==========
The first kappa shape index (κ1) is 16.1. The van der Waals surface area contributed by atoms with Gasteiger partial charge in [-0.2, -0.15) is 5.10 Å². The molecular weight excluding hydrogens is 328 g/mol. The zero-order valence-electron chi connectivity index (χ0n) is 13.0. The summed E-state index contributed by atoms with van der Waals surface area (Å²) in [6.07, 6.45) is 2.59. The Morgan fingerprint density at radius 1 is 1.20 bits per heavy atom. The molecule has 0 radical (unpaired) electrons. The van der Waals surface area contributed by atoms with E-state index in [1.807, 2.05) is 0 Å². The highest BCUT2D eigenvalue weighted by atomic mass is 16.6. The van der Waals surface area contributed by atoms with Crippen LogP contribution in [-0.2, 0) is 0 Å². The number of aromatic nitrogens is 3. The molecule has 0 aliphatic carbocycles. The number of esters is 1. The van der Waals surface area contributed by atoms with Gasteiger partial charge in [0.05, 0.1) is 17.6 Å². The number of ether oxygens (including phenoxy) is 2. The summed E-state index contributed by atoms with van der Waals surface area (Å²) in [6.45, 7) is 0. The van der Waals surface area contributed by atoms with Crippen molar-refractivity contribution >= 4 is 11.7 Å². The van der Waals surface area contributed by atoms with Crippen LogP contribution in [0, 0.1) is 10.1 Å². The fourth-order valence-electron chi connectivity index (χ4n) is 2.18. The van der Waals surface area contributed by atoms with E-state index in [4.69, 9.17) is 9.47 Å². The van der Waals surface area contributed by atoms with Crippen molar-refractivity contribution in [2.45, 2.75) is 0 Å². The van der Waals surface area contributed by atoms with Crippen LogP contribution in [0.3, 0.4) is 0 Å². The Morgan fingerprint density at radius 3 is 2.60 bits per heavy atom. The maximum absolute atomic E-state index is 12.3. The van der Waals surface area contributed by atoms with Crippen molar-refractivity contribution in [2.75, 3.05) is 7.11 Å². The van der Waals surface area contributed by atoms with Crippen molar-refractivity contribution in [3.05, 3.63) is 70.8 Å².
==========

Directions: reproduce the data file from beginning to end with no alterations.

The first kappa shape index (κ1) is 16.1. The van der Waals surface area contributed by atoms with Gasteiger partial charge in [-0.2, -0.15) is 5.10 Å². The molecular weight excluding hydrogens is 328 g/mol. The zero-order valence-electron chi connectivity index (χ0n) is 13.0. The summed E-state index contributed by atoms with van der Waals surface area (Å²) in [6.07, 6.45) is 2.59. The Morgan fingerprint density at radius 1 is 1.20 bits per heavy atom. The molecule has 0 radical (unpaired) electrons. The van der Waals surface area contributed by atoms with E-state index in [1.807, 2.05) is 0 Å². The highest BCUT2D eigenvalue weighted by atomic mass is 16.6. The van der Waals surface area contributed by atoms with Crippen LogP contribution in [-0.2, 0) is 0 Å². The number of aromatic nitrogens is 3. The molecule has 0 aliphatic carbocycles. The number of esters is 1. The van der Waals surface area contributed by atoms with Gasteiger partial charge in [0.05, 0.1) is 17.6 Å². The number of ether oxygens (including phenoxy) is 2. The summed E-state index contributed by atoms with van der Waals surface area (Å²) in [6.45, 7) is 0. The van der Waals surface area contributed by atoms with Crippen molar-refractivity contribution >= 4 is 11.7 Å². The van der Waals surface area contributed by atoms with Crippen LogP contribution in [0, 0.1) is 10.1 Å². The fourth-order valence-electron chi connectivity index (χ4n) is 2.18. The van der Waals surface area contributed by atoms with E-state index in [4.69, 9.17) is 9.47 Å². The van der Waals surface area contributed by atoms with Crippen molar-refractivity contribution in [2.45, 2.75) is 0 Å². The van der Waals surface area contributed by atoms with Crippen LogP contribution in [0.3, 0.4) is 0 Å². The Morgan fingerprint density at radius 3 is 2.60 bits per heavy atom. The maximum absolute atomic E-state index is 12.3. The van der Waals surface area contributed by atoms with Crippen molar-refractivity contribution in [2.75, 3.05) is 7.11 Å². The van der Waals surface area contributed by atoms with Crippen molar-refractivity contribution in [3.05, 3.63) is 70.8 Å².